May 16, 2006 by Joseph Krohn
Canadian Methodists and Education:
From this position Methodism was able to make its unparalleled contribution to the public good, a system of high-quality public education. Insisting that education subserved not only the evangelical cause in particular but also the human good in general and the social good more widely still, Methodism’s educational architect, Egerton Ryerson, undid the Anglican Church’s exclusive control over education. Ryerson implemented the system operative in Canada today: high quality education available to all, without a religious or doctrinal means test.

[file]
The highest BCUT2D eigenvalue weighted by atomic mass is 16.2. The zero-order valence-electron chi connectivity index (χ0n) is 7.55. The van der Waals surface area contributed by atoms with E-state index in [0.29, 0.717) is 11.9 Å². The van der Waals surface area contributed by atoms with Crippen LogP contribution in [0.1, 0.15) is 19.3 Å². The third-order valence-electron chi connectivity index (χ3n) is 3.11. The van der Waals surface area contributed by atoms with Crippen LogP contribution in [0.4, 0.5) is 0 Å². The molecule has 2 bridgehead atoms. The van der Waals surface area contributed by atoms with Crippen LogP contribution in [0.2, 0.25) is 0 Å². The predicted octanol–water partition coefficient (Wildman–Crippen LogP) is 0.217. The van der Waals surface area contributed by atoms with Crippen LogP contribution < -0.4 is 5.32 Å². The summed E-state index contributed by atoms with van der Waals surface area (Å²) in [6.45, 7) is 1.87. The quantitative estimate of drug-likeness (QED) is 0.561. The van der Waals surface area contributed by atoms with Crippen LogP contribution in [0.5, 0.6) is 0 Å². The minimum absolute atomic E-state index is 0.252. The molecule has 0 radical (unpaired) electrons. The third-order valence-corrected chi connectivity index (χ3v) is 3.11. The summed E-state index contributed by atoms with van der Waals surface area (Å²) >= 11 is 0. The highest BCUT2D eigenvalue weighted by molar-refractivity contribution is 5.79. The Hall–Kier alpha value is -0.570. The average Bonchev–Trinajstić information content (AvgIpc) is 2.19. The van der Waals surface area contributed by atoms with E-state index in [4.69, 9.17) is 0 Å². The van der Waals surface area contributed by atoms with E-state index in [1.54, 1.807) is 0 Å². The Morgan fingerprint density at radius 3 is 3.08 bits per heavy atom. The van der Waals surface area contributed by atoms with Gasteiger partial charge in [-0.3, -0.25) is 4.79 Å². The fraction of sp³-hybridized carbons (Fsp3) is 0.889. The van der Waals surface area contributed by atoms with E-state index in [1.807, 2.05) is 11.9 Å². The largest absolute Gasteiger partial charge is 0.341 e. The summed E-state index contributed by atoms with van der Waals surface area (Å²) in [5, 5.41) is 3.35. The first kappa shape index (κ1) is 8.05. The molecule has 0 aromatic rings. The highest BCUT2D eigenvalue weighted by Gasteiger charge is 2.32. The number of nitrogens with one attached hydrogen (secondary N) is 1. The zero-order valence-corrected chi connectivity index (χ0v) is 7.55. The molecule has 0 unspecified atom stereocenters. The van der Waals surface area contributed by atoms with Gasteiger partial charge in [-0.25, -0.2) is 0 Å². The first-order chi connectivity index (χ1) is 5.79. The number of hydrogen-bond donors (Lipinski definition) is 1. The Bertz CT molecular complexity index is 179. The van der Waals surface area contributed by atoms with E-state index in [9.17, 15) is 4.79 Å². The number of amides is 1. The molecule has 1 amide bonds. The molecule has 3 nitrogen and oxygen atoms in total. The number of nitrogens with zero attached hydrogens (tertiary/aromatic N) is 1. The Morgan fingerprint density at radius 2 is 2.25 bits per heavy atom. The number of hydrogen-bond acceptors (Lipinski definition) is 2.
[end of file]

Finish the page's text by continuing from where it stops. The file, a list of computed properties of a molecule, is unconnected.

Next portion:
In addition the Methodists built Victoria College, offering instruction in arts and sciences, later expanding it under principal Samuel Nelles to a full-fledged university by adding faculties of law, medicine and theology, eventually moving the institution from Cobourg to Toronto in order to federate it with the University of Toronto.